Says the Times of various legislators skeptical of the election integrity in 2020:
They have advanced, but not enacted, legislation that would make it easier for politicians to overturn elections. And it is only a minority of Republican lawmakers who promote the legally dubious view that they — and not the votes of the people — can select the electors who formally cast a ballot for the president in the Electoral College.
Note that phrase? This one:
They have advanced, but not enacted, legislation that would make it easier for politicians to overturn elections.
Which is to say, the Times dismisses the state legislative authority from the Constitution and transforms that authority into making it “easier for politicians to overturn elections.”
Can you say “anti-democratic”?
It has become increasingly evident that state legislatures — both here in Pennsylvania and elsewhere — are determined to make election security a major issue in their 2022 races.
By chance, the issue in Pennsylvania is getting even more oxygen as the Republican primary for the US Senate between Dr. Mehmet Oz and hedge funder Dave McCormick hangs by a thread, with, as this is written, a looming certainty of a recount and an Oz lead of just over — or maybe now under — 1,000 votes.
If there is anything — anything — that is true about Pennsylvania and its election system, it is that it is a mess. This latest snafu with the Oz-McCormick election only underlines the point.
Come November of 2022, Pennsylvania will have elected a new governor and state legislature. And it would seem more than reasonable — particularly with 2024 on the horizon — that their first priority come their swearing-in in January should be to make certain that at long last Pennsylvania has an airtight, seriously prompt election integrity system. The idea that elections in Pennsylvania don’t end with results announced on election night — but extends for days or even weeks — is inexcusable.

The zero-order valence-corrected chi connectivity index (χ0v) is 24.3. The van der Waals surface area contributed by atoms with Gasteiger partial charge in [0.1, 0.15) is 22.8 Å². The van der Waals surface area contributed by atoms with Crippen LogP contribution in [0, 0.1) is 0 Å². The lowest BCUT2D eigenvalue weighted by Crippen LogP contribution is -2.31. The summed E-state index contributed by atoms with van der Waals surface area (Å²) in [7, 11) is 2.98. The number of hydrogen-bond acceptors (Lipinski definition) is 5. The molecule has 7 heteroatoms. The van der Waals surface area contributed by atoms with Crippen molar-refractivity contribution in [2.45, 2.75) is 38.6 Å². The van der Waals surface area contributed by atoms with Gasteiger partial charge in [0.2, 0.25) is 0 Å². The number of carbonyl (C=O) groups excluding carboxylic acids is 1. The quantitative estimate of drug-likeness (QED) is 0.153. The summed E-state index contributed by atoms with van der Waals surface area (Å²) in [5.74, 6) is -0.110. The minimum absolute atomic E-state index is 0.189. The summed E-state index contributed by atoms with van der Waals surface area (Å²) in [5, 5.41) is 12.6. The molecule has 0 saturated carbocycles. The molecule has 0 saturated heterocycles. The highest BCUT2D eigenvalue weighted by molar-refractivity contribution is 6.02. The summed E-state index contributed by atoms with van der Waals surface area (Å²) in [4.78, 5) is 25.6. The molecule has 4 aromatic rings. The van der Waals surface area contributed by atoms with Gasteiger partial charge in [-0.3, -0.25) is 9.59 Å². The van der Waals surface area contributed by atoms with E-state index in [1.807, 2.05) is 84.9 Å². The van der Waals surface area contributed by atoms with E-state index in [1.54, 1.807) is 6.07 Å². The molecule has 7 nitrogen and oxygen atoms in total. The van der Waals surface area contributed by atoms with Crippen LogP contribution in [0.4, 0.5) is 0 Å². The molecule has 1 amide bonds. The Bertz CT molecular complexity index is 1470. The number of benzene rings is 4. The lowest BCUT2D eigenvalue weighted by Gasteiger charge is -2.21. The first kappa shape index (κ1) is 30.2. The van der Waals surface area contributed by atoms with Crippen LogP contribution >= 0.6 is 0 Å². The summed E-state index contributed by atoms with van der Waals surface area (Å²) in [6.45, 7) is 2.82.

Without a sense of irony, the Times also said this:
Election and democracy experts say they see the rise of anti-democratic impulses in statehouses as a clear, new threat to the health of American democracy. State legislatures hold a unique position in the country’s democratic apparatus, wielding a constitutionally mandated power to set the ‘times, places and manner of holding elections.’ Cheered on by Mr. Trump as he eyes another run for the White House in 2024, many state legislators have shown they see that power as license to exert greater control over the outcome of elections.
Hello? Greater control over elections by democratically elected legislatures is decidedly the opposite of a “rise of anti-democratic impulses in statehouses.”
It would also seem more than reasonable that the New York Times and the liberal media get out of their bubble and actually report on the serious and repeated problems that are causing state legislators in Pennsylvania to demand free, democratic, and accurately reported election results.
But don’t hold your breath.